I am holding off testing the model too soon. I want to do with this with Dr. Rana and Dr. Roberts. They are honest scientists, and want to bring them along with this. This is, after all, an effort of peace. In the end, also, I hope their model stands.

That Which Lies Ahead

I plan to look at the evidence myself. Will the RTB model stand? Or will it fall?

The more options available to others, the better. I commend Dr. Rana and Dr. Roberts for, without hesitation, wanting to see what the data shows. In the coming season, we might have some very interesting results to share. RTB, also, includes a range of views on Adam. So even if this specific model fails, it is possible another might work. This is a great moment for the RTB community. Help us understand at Peaceful Science what is the full range of views at RTB. Come tell us on the Forums how you imagine Adam. How large, exactly, is the RTB zoo of Adam models?

Several old earth creationists, including RTB supporters, hope that RTB “steals” the Genealogical Adam model too. They are more than welcome to include it as one option among many in their tent. Response from conservative theologians across the spectrum was positive. Maybe our insight into genetic vs. genealogical ancestry broadens the tent at RTB. After all, a Genealogical Adam does give them a way to affirm sole-genealogical progenitorship without bestiality, in the same timeline of a plain reading of Genesis.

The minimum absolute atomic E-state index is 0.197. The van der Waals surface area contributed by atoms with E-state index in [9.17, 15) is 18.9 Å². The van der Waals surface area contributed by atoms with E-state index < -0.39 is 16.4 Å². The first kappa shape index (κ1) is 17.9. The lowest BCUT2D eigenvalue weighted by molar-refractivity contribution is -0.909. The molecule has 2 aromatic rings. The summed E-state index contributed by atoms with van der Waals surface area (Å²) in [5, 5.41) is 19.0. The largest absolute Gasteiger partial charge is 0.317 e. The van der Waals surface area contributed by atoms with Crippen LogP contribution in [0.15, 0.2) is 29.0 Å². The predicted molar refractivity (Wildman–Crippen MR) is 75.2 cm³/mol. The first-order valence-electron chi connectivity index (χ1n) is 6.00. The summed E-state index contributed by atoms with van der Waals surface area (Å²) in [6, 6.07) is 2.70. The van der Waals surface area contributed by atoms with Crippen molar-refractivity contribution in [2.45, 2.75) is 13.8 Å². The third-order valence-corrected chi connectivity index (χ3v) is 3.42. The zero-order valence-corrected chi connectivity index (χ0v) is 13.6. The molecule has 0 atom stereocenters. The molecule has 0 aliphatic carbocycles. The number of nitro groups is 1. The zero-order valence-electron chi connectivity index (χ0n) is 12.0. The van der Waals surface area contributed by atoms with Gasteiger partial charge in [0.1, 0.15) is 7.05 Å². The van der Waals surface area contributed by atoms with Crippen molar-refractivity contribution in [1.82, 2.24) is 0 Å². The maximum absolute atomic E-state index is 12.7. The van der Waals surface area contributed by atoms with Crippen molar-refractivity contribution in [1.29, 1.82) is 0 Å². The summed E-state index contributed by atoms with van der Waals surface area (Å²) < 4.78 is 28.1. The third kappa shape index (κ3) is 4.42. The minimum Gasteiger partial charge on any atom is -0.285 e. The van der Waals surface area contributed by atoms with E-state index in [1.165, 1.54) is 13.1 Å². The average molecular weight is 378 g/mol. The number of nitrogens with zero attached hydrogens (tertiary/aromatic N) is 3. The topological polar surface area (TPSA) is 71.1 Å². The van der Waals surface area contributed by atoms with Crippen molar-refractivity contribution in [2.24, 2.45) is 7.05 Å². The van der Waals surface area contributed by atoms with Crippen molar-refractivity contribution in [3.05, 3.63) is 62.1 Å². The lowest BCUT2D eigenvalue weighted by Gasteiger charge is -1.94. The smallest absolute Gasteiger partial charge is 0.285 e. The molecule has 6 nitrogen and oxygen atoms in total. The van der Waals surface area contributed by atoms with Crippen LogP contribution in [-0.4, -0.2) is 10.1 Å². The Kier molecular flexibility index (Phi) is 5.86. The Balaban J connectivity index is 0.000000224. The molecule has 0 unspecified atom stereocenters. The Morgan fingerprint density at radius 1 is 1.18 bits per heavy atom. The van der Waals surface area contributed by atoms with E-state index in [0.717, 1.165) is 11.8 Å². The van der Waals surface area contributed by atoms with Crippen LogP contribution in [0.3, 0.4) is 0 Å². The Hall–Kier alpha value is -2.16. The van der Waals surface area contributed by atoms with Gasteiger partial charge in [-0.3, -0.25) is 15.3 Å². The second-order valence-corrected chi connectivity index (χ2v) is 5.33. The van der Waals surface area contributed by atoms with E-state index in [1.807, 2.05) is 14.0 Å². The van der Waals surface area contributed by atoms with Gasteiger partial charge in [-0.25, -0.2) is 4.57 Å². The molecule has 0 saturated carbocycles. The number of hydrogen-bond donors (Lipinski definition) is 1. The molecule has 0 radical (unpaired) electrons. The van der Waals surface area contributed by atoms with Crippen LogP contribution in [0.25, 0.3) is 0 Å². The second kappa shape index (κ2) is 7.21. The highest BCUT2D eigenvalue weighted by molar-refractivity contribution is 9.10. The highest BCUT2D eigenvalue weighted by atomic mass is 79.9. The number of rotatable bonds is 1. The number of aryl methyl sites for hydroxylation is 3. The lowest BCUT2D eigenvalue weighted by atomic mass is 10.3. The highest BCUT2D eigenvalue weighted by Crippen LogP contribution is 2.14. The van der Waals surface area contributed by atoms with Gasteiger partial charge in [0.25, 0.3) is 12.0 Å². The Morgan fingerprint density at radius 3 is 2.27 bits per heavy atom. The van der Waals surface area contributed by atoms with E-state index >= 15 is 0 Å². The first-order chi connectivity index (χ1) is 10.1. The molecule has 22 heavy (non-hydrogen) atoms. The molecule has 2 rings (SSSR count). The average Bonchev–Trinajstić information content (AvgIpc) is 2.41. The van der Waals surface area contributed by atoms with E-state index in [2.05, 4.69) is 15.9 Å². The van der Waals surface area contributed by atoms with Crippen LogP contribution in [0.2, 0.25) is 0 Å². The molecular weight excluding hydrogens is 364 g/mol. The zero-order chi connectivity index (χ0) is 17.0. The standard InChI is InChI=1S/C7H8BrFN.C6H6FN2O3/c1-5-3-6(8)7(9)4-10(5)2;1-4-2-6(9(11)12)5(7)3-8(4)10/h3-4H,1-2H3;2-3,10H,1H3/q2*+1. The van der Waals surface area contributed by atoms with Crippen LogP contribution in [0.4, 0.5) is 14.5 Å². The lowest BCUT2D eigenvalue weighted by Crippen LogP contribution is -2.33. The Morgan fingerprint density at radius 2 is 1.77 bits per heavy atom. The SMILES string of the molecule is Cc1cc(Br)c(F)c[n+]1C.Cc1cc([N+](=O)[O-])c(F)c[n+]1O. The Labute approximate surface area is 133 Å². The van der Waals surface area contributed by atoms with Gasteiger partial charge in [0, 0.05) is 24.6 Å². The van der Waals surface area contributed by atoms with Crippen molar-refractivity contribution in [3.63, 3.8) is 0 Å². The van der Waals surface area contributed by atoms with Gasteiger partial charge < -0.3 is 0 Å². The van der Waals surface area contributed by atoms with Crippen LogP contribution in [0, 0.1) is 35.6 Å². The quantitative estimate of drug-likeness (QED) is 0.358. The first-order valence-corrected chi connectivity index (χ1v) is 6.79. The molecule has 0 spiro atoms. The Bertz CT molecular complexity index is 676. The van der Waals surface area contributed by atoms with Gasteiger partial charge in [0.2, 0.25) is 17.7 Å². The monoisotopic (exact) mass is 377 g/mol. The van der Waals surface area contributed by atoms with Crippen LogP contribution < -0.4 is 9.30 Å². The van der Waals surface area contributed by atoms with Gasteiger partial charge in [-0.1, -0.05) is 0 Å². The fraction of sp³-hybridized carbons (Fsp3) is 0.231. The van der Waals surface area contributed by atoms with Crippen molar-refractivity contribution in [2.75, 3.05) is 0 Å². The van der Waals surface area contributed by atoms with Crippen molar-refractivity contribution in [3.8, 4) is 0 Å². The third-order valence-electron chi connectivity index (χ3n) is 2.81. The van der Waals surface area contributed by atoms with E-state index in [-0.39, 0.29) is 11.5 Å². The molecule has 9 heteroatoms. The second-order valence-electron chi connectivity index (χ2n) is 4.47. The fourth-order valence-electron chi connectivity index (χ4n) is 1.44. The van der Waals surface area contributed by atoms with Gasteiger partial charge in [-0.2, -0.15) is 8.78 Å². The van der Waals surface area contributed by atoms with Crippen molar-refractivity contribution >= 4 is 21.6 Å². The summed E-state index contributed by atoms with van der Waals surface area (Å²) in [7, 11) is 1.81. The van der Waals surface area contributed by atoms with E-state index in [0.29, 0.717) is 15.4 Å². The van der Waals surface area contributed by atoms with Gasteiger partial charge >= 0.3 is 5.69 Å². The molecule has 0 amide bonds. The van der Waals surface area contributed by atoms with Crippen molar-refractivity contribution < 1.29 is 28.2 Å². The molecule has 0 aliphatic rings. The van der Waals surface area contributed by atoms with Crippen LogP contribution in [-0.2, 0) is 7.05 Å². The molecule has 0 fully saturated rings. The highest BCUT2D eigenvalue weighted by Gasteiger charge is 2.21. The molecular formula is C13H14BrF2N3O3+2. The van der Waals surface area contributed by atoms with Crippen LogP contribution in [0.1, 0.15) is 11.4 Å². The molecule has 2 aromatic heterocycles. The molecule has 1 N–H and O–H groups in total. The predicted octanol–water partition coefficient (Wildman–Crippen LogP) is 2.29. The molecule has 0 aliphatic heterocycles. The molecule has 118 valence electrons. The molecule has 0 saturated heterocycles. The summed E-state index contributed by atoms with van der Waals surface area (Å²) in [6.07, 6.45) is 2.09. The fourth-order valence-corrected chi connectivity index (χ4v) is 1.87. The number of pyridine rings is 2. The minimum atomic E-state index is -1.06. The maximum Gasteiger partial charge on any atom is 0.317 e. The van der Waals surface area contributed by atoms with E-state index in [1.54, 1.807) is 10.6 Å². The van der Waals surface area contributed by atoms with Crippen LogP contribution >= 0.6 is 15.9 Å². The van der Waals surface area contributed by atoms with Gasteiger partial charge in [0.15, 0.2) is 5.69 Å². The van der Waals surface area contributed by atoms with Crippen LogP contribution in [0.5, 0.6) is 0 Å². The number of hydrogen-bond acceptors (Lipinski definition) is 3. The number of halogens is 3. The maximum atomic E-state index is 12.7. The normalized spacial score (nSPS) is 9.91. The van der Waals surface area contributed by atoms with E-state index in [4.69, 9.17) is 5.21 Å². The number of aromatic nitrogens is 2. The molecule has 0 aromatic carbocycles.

RTB, also, already acknowledges that there were people outside the garden with whom Adam’s offspring eventually interbreed. Maybe this was not bestiality, but what God intended in the first place. So, in the coming year, let us consider together a Genealogical Adam and the current RTB model.

Come walk with us as we dream of Adam.

S. Joshua Swamidass

I am an assistant professor at Washington University in Saint Louis where I run a computational biology group. I'm also part of the dialogue between science and religion, through my work at BioLogos, the AAAS Science for Seminaries Program, and Veritas Forums.